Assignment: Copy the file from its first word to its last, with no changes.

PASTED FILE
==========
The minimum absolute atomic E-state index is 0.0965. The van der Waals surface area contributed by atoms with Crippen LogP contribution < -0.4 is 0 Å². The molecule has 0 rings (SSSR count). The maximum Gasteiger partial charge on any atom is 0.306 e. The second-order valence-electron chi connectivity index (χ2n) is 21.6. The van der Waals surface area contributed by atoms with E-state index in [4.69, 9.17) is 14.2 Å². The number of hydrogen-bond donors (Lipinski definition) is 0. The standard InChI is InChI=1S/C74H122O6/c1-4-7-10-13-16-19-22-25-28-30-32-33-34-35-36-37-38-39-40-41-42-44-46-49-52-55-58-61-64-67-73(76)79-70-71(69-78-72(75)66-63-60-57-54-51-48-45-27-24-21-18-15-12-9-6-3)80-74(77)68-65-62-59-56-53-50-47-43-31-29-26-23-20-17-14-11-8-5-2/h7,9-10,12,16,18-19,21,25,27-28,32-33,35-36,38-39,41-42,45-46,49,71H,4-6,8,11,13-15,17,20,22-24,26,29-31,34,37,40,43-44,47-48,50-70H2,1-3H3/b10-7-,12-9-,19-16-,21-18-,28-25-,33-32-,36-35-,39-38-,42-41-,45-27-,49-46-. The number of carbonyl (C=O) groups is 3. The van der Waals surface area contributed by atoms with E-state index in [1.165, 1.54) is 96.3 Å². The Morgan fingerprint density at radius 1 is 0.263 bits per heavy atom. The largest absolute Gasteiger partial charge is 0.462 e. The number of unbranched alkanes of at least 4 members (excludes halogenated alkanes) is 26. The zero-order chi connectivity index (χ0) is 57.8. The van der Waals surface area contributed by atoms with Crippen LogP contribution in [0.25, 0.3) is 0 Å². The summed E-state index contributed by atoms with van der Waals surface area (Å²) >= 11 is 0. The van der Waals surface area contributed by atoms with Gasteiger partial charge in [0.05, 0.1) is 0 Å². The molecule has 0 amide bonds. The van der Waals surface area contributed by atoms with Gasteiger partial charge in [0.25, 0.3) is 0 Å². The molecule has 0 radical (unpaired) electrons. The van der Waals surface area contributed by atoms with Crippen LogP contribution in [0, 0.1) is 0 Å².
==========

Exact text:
The minimum absolute atomic E-state index is 0.0965. The van der Waals surface area contributed by atoms with Crippen LogP contribution < -0.4 is 0 Å². The molecule has 0 rings (SSSR count). The maximum Gasteiger partial charge on any atom is 0.306 e. The second-order valence-electron chi connectivity index (χ2n) is 21.6. The van der Waals surface area contributed by atoms with E-state index in [4.69, 9.17) is 14.2 Å². The number of hydrogen-bond donors (Lipinski definition) is 0. The standard InChI is InChI=1S/C74H122O6/c1-4-7-10-13-16-19-22-25-28-30-32-33-34-35-36-37-38-39-40-41-42-44-46-49-52-55-58-61-64-67-73(76)79-70-71(69-78-72(75)66-63-60-57-54-51-48-45-27-24-21-18-15-12-9-6-3)80-74(77)68-65-62-59-56-53-50-47-43-31-29-26-23-20-17-14-11-8-5-2/h7,9-10,12,16,18-19,21,25,27-28,32-33,35-36,38-39,41-42,45-46,49,71H,4-6,8,11,13-15,17,20,22-24,26,29-31,34,37,40,43-44,47-48,50-70H2,1-3H3/b10-7-,12-9-,19-16-,21-18-,28-25-,33-32-,36-35-,39-38-,42-41-,45-27-,49-46-. The number of carbonyl (C=O) groups is 3. The van der Waals surface area contributed by atoms with E-state index in [1.165, 1.54) is 96.3 Å². The Morgan fingerprint density at radius 1 is 0.263 bits per heavy atom. The largest absolute Gasteiger partial charge is 0.462 e. The number of unbranched alkanes of at least 4 members (excludes halogenated alkanes) is 26. The zero-order chi connectivity index (χ0) is 57.8. The van der Waals surface area contributed by atoms with Crippen LogP contribution in [0.25, 0.3) is 0 Å². The summed E-state index contributed by atoms with van der Waals surface area (Å²) >= 11 is 0. The van der Waals surface area contributed by atoms with Gasteiger partial charge in [0.05, 0.1) is 0 Å². The molecule has 0 amide bonds. The van der Waals surface area contributed by atoms with Gasteiger partial charge in [0.25, 0.3) is 0 Å². The molecule has 0 radical (unpaired) electrons. The van der Waals surface area contributed by atoms with Crippen LogP contribution in [0, 0.1) is 0 Å².